The Senate has reversed position on bringing Guantanamo detainees into the U.S., shooting down an amendment that would have blocked funds from being used for that purpose. The Washington Post points out, however, that this is more symbolic than practical. Marc Ambinder points out that the real story is that 75 detainees will neither be charged nor transferred nor released. Jonathan Hafetz, perhaps the best-known lawyer for Guantanamo detainees, says that detention policy remains “essentially lawless.” Steve Aftergood, meanwhile, has posted up records from two House Judiciary Subcommittee hearings on military commissions.
Worried that Khalid Sheikh Mohammed and other accused terrorists might be acquitted by a civilian jury? Rest assured, Attorney General Eric Holder has “thought about that possibility” and reminds you that, if they are acquitted, they will be put back into military detention. Adam Serwer provides more details; Eric Posner says that this amounts to a “two-tier” system of justice. John Yoo launches another critique, claiming that the trial will provide an “intelligence bonanza” to al-Qaeda. Jack Goldsmith and Jim Comey argue that trial is the right decision, given the problems that commissions and tribunals have faced over the last eight years. David Feige worries that precedents created by the case will impair future detainees from arguing their rights. And Pat Buchanan asks whether this means we are no longer at war.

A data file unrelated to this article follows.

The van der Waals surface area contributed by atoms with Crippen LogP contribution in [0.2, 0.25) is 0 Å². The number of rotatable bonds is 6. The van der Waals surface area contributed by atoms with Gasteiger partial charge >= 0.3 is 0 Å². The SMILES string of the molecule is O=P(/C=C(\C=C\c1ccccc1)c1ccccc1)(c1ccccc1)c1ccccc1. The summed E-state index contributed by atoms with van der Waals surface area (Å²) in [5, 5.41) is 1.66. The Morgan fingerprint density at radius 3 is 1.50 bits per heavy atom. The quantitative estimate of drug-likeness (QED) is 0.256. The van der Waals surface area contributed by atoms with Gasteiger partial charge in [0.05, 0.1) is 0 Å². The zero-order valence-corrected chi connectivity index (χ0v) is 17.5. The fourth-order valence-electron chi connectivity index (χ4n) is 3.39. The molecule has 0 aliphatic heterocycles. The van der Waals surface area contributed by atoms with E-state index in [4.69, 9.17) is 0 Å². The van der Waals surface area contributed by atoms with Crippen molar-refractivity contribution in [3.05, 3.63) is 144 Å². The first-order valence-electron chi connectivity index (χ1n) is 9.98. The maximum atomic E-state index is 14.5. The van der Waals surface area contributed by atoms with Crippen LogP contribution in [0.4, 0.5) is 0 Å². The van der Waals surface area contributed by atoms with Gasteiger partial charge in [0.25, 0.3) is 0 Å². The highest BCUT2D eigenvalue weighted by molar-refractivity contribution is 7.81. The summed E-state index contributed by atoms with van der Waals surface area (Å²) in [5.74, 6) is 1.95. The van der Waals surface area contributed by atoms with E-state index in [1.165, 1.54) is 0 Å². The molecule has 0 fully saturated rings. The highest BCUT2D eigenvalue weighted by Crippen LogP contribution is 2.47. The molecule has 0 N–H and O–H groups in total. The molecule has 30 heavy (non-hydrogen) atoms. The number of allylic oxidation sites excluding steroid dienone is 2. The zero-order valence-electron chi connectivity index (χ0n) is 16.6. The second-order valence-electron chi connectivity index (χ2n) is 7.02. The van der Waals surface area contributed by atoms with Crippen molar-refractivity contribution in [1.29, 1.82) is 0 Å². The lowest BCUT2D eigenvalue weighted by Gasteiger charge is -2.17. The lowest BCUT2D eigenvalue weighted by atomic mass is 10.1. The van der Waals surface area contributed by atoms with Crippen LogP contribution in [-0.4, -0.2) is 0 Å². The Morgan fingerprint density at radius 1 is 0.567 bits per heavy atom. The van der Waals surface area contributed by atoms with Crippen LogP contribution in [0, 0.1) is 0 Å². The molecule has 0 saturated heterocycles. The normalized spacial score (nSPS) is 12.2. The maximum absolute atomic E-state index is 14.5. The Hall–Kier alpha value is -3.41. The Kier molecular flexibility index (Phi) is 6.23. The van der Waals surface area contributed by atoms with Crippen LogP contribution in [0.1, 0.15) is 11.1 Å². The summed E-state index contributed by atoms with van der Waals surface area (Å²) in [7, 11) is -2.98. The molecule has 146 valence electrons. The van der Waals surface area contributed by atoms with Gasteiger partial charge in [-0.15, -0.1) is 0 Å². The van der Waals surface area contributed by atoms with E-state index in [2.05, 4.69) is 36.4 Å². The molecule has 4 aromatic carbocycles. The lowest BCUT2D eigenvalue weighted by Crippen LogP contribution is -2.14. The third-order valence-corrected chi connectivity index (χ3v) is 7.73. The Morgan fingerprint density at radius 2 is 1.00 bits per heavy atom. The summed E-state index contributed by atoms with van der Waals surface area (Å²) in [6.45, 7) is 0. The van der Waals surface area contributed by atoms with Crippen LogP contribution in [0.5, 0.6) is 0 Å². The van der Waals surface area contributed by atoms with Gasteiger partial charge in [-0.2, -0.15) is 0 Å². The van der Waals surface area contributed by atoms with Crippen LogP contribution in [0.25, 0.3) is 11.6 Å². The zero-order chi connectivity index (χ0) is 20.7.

Many of you know that one of the arguments against military contractors is that their higher pay drains the U.S. military of qualified personnel. USA Today now reports that a similar problem occurs at the top, where generals are often hired back and paid two to three times as much as they were earning while on duty to be “mentors.” Many of the generals have concurrent jobs with defense contractors.
Time put together a story detailing how White House Counsel Gregory Craig found himself shoved out of the White House. Also included is the story of how the Obama administration walked back some of their tough talk on transparency and openness in government.